On top of this, Tran is famous for turning down very lucrative business deals in connection with his sauces, as well as several attempts by major food manufacturers to outright buy Huy Fong Foods, for no doubt obscene amounts of money.
When once asked why he was seemingly so against maximizing profits on his product, a frustrated Tran reiterated that his only goal is to sell hot sauce to those who want it, and that businesses that approach him “are never interested in the product, only in the profits…” Thus, given they don’t really care about the product itself in his estimation, he has no interest in making business deals with them, regardless of how much money it might make him.
Again, as he so poignantly noted, his simple dream “was never to become a billionaire.” But rather, “to make enough fresh chili sauce so that everyone who wants Huy Fong can have it. Nothing more.”
Notoriously secretive, Tran seldom gives interviews and has long maintained, as previously mentioned, that his only goal is to sell his hot sauce to whoever wants it- “a bottle of Sriracha in everyone’s hands is my only goal”.
This apparent hesitation to communicate and his company’s reputation for being ultra-secretive has caused some issues for Huy Fong in the past. As executive Donna Lam notes, “it was harder to get into our Rosemead plant than into the Pentagon.”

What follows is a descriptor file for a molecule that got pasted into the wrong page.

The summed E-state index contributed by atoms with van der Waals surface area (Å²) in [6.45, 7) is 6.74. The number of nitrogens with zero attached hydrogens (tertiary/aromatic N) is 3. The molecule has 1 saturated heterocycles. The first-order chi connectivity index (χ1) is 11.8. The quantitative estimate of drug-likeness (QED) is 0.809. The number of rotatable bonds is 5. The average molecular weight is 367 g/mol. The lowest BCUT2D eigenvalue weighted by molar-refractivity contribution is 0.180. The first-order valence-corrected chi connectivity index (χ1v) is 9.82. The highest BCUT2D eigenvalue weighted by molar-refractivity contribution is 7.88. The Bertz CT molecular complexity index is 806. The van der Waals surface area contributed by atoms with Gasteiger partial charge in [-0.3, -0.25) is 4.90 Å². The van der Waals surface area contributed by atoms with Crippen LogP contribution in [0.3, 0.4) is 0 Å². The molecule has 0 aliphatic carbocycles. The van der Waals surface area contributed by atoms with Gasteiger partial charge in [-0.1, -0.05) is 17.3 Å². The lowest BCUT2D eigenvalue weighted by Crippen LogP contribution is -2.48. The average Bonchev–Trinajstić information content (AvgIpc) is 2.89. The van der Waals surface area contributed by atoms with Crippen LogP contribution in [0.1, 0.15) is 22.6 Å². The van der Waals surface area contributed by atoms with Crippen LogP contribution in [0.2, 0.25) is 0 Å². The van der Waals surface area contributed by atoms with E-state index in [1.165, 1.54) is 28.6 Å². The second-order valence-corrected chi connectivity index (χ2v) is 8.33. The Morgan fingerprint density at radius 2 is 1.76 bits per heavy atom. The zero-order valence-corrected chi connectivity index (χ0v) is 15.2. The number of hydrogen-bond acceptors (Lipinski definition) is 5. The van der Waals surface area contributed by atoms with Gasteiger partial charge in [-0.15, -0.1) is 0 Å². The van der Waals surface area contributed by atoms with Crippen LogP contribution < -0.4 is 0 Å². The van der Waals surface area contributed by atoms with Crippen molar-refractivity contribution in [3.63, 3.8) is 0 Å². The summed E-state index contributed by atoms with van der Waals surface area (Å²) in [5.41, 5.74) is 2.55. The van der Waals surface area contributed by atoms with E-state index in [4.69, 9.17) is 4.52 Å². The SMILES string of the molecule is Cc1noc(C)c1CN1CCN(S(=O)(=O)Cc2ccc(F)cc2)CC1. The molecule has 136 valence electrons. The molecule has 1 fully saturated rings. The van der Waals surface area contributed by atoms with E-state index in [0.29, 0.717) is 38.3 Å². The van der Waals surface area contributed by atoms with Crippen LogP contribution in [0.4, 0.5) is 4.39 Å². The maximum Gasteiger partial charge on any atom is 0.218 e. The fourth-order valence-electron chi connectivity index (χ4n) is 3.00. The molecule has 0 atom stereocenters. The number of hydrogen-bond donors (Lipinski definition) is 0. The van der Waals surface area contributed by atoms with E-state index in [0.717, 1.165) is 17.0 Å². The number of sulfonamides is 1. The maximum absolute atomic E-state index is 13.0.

Partially as a result, directly after they moved the production of Sriracha to the aforementioned massive location in Irwindale in 2013, production of the sauce was halted by a lawsuit filed by the city claiming the grinding of chillies released “odors and eye-watering airborne irritants”. The suit went on to claim that the factory was causing residents nearby to have nosebleeds, headaches, and a myriad of respiratory problems.
This led Tran and executives at Huy Fong Foods to decide to finally open up their factory to the public. Lam noted, “We started [the tours] initially because we wished to have the visitors judge for themselves whether we were a public nuisance or not…”
Tran himself addressed the concerns of the public about the potential irritants that could be released by the Sriracha making process by buying a large banner to hang on the door to the factory that read:
No Tear Gas Made Here
Thanks to opening up its doors to the general public and those involved in the lawsuit (and no doubt partially thanks to the fact that many other cities across the country publicly offered to take the massive company in), the lawsuit was finally dropped in May of 2014, allowing for production of Srirachi to resume.
On another note, despite Tran’s evident reluctance to maximize the revenue potential of Sriracha and near total refusal to engage with the public unless it’s absolutely necessary, he rather adorably sets aside time each day to read emails from fans of the brand and scan social media for mentions of his sauce. The 72 year old Tran reportedly especially enjoys reading about unique ways customers use his sauce.
Featured Image Source: Flickr